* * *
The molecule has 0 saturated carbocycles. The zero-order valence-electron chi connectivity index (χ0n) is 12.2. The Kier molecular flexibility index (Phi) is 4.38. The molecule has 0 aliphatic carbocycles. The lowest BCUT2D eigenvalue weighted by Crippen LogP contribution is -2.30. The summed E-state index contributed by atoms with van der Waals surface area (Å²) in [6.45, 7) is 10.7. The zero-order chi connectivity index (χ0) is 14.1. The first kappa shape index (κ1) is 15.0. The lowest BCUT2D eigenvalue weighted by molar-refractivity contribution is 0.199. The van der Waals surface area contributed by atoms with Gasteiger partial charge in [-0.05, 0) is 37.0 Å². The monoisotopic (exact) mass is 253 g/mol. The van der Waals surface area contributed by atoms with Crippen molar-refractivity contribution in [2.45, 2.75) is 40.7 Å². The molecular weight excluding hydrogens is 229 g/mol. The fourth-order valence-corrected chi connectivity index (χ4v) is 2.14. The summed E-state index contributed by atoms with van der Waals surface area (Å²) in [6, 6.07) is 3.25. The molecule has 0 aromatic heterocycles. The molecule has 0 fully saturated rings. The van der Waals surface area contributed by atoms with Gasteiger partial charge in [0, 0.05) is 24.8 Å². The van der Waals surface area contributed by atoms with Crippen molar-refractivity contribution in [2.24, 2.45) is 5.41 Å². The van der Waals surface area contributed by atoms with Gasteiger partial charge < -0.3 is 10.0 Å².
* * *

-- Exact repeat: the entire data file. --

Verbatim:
The molecule has 0 saturated carbocycles. The zero-order valence-electron chi connectivity index (χ0n) is 12.2. The Kier molecular flexibility index (Phi) is 4.38. The molecule has 0 aliphatic carbocycles. The lowest BCUT2D eigenvalue weighted by Crippen LogP contribution is -2.30. The summed E-state index contributed by atoms with van der Waals surface area (Å²) in [6.45, 7) is 10.7. The zero-order chi connectivity index (χ0) is 14.1. The first kappa shape index (κ1) is 15.0. The lowest BCUT2D eigenvalue weighted by molar-refractivity contribution is 0.199. The van der Waals surface area contributed by atoms with Gasteiger partial charge in [-0.05, 0) is 37.0 Å². The monoisotopic (exact) mass is 253 g/mol. The van der Waals surface area contributed by atoms with Crippen molar-refractivity contribution in [2.45, 2.75) is 40.7 Å². The molecular weight excluding hydrogens is 229 g/mol. The fourth-order valence-corrected chi connectivity index (χ4v) is 2.14. The summed E-state index contributed by atoms with van der Waals surface area (Å²) in [6, 6.07) is 3.25. The molecule has 0 aromatic heterocycles. The molecule has 0 fully saturated rings. The van der Waals surface area contributed by atoms with Gasteiger partial charge in [0, 0.05) is 24.8 Å². The van der Waals surface area contributed by atoms with Crippen molar-refractivity contribution in [2.24, 2.45) is 5.41 Å². The van der Waals surface area contributed by atoms with Gasteiger partial charge < -0.3 is 10.0 Å².